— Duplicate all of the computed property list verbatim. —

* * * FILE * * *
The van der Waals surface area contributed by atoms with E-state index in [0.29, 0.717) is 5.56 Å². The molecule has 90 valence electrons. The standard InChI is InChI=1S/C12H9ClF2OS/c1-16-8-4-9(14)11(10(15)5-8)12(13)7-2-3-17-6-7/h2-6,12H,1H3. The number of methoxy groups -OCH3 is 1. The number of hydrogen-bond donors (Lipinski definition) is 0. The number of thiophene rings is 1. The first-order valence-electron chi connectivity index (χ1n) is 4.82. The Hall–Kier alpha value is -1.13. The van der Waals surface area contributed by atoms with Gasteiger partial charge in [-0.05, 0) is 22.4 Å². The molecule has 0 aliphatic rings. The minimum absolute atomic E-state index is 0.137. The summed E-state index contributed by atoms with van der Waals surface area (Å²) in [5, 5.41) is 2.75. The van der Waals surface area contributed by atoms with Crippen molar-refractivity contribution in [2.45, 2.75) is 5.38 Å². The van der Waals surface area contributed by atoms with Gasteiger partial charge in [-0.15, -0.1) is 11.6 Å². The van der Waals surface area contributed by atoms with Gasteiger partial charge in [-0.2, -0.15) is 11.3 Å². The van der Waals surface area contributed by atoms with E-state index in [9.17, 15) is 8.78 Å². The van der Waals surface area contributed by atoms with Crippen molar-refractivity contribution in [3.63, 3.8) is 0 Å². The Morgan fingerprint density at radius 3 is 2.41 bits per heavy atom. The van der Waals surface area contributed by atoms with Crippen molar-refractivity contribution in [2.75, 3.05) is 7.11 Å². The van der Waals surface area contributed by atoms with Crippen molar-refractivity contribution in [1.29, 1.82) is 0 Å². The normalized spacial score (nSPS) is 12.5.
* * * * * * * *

The van der Waals surface area contributed by atoms with E-state index in [0.29, 0.717) is 5.56 Å². The molecule has 90 valence electrons. The standard InChI is InChI=1S/C12H9ClF2OS/c1-16-8-4-9(14)11(10(15)5-8)12(13)7-2-3-17-6-7/h2-6,12H,1H3. The number of methoxy groups -OCH3 is 1. The number of hydrogen-bond donors (Lipinski definition) is 0. The number of thiophene rings is 1. The first-order valence-electron chi connectivity index (χ1n) is 4.82. The Hall–Kier alpha value is -1.13. The van der Waals surface area contributed by atoms with Gasteiger partial charge in [-0.05, 0) is 22.4 Å². The molecule has 0 aliphatic rings. The minimum absolute atomic E-state index is 0.137. The summed E-state index contributed by atoms with van der Waals surface area (Å²) in [5, 5.41) is 2.75. The van der Waals surface area contributed by atoms with Crippen molar-refractivity contribution in [2.45, 2.75) is 5.38 Å². The van der Waals surface area contributed by atoms with Gasteiger partial charge in [-0.15, -0.1) is 11.6 Å². The van der Waals surface area contributed by atoms with Gasteiger partial charge in [-0.2, -0.15) is 11.3 Å². The van der Waals surface area contributed by atoms with E-state index in [9.17, 15) is 8.78 Å². The van der Waals surface area contributed by atoms with Crippen molar-refractivity contribution in [3.63, 3.8) is 0 Å². The Morgan fingerprint density at radius 3 is 2.41 bits per heavy atom. The van der Waals surface area contributed by atoms with Crippen molar-refractivity contribution in [2.75, 3.05) is 7.11 Å². The van der Waals surface area contributed by atoms with Crippen molar-refractivity contribution in [1.29, 1.82) is 0 Å². The normalized spacial score (nSPS) is 12.5.